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3.
Butali A, Adeyemo WL, Mossey PA, Olasoji HO, Onah II, Adebola A, et al. Prevalence of orofacial clefts in Nigeria. Cleft Palate Craniofac J 2014;51:320-5.  Back to cited text no. 3
    
4.
Mossey P, Little J. Addressing the challenges of cleft lip and palate research in India. Indian J Plast Surg 2009;42 Suppl: S9-18.  Back to cited text no. 4
    
5.
Butali A, Adeyemo WL. An overview of cleft care in Nigeria. Niger Postgrad Med J 2011;18:151-3.  Back to cited text no. 5
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6.
Oginni FO, Oladele AO, Adenekan AT, Olabanji JK. Cleft care in Nigeria: Past, present, and future. Cleft Palate Craniofac J 2014;51:200-6.  Back to cited text no. 6
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7.
Lewis CW, Ose M, Aspinall C, Omnell ML. Community orthodontists and craniofacial care: Results of a Washington state survey. Cleft Palate Craniofac J 2005;42:521-5.  Back to cited text no. 7
    
8.
Santiago PE, Grayson BH. Role of the craniofacial orthodontist on the craaniofacial and cleft lip and palate team. Semin Orthod 2009;4:225-43.  Back to cited text no. 8
    
9.
Sandy J, Williams A, Mildinhall S, Murphy T, Bearn D, Shaw B, et al. The Clinical Standards Advisory Group (CSAG) cleft lip and palate study. Br J Orthod 1998;25:21-30.  Back to cited text no. 9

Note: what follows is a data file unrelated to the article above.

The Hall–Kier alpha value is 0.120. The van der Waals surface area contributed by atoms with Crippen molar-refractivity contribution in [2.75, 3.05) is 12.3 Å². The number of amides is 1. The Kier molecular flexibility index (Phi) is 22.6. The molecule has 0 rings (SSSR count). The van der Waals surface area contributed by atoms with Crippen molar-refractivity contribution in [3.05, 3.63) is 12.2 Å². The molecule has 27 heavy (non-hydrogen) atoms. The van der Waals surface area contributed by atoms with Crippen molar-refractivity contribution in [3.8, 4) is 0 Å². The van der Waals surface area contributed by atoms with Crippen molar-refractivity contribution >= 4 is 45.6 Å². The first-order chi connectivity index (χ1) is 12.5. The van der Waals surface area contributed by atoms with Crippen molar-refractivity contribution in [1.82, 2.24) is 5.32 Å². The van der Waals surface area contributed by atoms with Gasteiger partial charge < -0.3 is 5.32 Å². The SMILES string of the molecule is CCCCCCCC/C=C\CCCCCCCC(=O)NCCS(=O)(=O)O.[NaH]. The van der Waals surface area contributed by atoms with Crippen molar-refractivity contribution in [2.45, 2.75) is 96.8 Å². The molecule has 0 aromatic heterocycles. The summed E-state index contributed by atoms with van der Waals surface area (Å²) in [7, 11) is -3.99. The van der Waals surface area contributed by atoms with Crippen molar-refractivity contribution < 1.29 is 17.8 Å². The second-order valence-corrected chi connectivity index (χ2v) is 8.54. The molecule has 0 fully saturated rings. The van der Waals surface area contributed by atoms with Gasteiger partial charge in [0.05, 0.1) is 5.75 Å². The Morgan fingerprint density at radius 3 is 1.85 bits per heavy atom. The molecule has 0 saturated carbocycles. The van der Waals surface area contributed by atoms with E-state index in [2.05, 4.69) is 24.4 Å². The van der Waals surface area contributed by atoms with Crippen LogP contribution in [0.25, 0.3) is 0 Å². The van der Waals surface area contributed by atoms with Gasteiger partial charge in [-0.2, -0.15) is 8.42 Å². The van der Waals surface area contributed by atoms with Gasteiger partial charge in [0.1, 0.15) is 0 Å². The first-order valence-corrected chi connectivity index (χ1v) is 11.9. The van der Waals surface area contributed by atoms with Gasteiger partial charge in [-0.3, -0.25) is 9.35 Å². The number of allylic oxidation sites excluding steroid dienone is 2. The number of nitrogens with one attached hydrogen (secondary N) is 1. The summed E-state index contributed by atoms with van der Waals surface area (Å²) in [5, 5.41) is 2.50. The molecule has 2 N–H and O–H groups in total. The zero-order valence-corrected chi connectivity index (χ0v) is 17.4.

10.
Otuyemi OD. Orthodontics in Nigeria: Journey so far and the challenges ahead. J Orthod 2001;28:90-2.  Back to cited text no. 10
    
11.
Brown BR, Inglehart MR. Orthodontists' and orthodontic residents' education in treating underserved patients: Effects on professional attitudes and behavior. J Dent Educ 2009;73:550-62.  Back to cited text no. 11
    
12.
Noble J, Schroth RJ, Hechter FJ, Huminicki A, Wiltshire WA. Motivations of orthodontic residents in Canada and the United States to treat patients with craniofacial anomalies, cleft lip/palate, and special needs. Cleft Palate Craniofac J 2012;49:596-600.  Back to cited text no. 12
    
13.
Olasoji HO, Adeosun OO, Adesina BC. Socioeconomic and cultural background of patients with non-syndromic cleft lip and/or palate children in Northeastern Nigeria. Pak Oral Dent J 2005;25:139-43.  Back to cited text no. 13
    
14.
Omo-Aghoja VW, Omo-Aghoja LO, Ugboko VI, Obuekwe ON, Saheeb BD, Feyi-Waboso P, et al. Antenatal determinants of oro-facial clefts in Southern Nigeria. Afr Health Sci 2010;10:31-9.  Back to cited text no. 14
    
15.
Olasoji HO, Hassan A, Adeyemo WL. Survey of management of children with cleft lip and palate in teaching and specialist hospitals in Nigeria. Cleft Palate Craniofac J 2011;48:150-5.  Back to cited text no. 15
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16.
Austin AA, Druschel CM, Tyler MC, Romitti PA, West II, Damiano PC, et al. Interdisciplinary craniofacial teams compared with individual providers: Is orofacial cleft care more comprehensive and do parents perceive better outcomes? Cleft Palate Craniofac J 2010;47:1-8.  Back to cited text no. 16